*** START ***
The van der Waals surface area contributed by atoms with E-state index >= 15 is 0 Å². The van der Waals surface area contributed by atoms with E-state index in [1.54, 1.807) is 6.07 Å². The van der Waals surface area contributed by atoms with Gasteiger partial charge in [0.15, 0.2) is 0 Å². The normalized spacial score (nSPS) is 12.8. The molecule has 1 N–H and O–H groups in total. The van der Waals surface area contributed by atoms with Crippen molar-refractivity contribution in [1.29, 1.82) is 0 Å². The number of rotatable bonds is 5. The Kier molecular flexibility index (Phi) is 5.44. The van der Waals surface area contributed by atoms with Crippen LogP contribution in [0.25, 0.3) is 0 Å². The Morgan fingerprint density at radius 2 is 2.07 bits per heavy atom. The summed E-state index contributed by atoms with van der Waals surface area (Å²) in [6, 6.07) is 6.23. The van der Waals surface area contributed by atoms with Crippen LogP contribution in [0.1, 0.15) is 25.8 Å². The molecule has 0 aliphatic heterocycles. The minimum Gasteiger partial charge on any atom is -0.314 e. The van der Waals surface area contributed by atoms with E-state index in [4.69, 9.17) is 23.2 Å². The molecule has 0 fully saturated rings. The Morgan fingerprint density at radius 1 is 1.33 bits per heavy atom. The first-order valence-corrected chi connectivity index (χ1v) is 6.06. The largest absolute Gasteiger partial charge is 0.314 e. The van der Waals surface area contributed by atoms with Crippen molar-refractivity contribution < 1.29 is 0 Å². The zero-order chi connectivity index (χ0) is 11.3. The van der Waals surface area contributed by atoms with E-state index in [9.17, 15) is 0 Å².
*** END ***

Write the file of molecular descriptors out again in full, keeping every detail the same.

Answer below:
The van der Waals surface area contributed by atoms with E-state index >= 15 is 0 Å². The van der Waals surface area contributed by atoms with E-state index in [1.54, 1.807) is 6.07 Å². The van der Waals surface area contributed by atoms with Gasteiger partial charge in [0.15, 0.2) is 0 Å². The normalized spacial score (nSPS) is 12.8. The molecule has 1 N–H and O–H groups in total. The van der Waals surface area contributed by atoms with Crippen molar-refractivity contribution in [1.29, 1.82) is 0 Å². The number of rotatable bonds is 5. The Kier molecular flexibility index (Phi) is 5.44. The van der Waals surface area contributed by atoms with Crippen LogP contribution in [0.25, 0.3) is 0 Å². The Morgan fingerprint density at radius 2 is 2.07 bits per heavy atom. The summed E-state index contributed by atoms with van der Waals surface area (Å²) in [6, 6.07) is 6.23. The van der Waals surface area contributed by atoms with Crippen LogP contribution in [0.1, 0.15) is 25.8 Å². The molecule has 0 aliphatic heterocycles. The minimum Gasteiger partial charge on any atom is -0.314 e. The van der Waals surface area contributed by atoms with E-state index in [4.69, 9.17) is 23.2 Å². The molecule has 0 fully saturated rings. The Morgan fingerprint density at radius 1 is 1.33 bits per heavy atom. The first-order valence-corrected chi connectivity index (χ1v) is 6.06. The largest absolute Gasteiger partial charge is 0.314 e. The van der Waals surface area contributed by atoms with Crippen molar-refractivity contribution < 1.29 is 0 Å². The zero-order chi connectivity index (χ0) is 11.3. The van der Waals surface area contributed by atoms with E-state index in [9.17, 15) is 0 Å².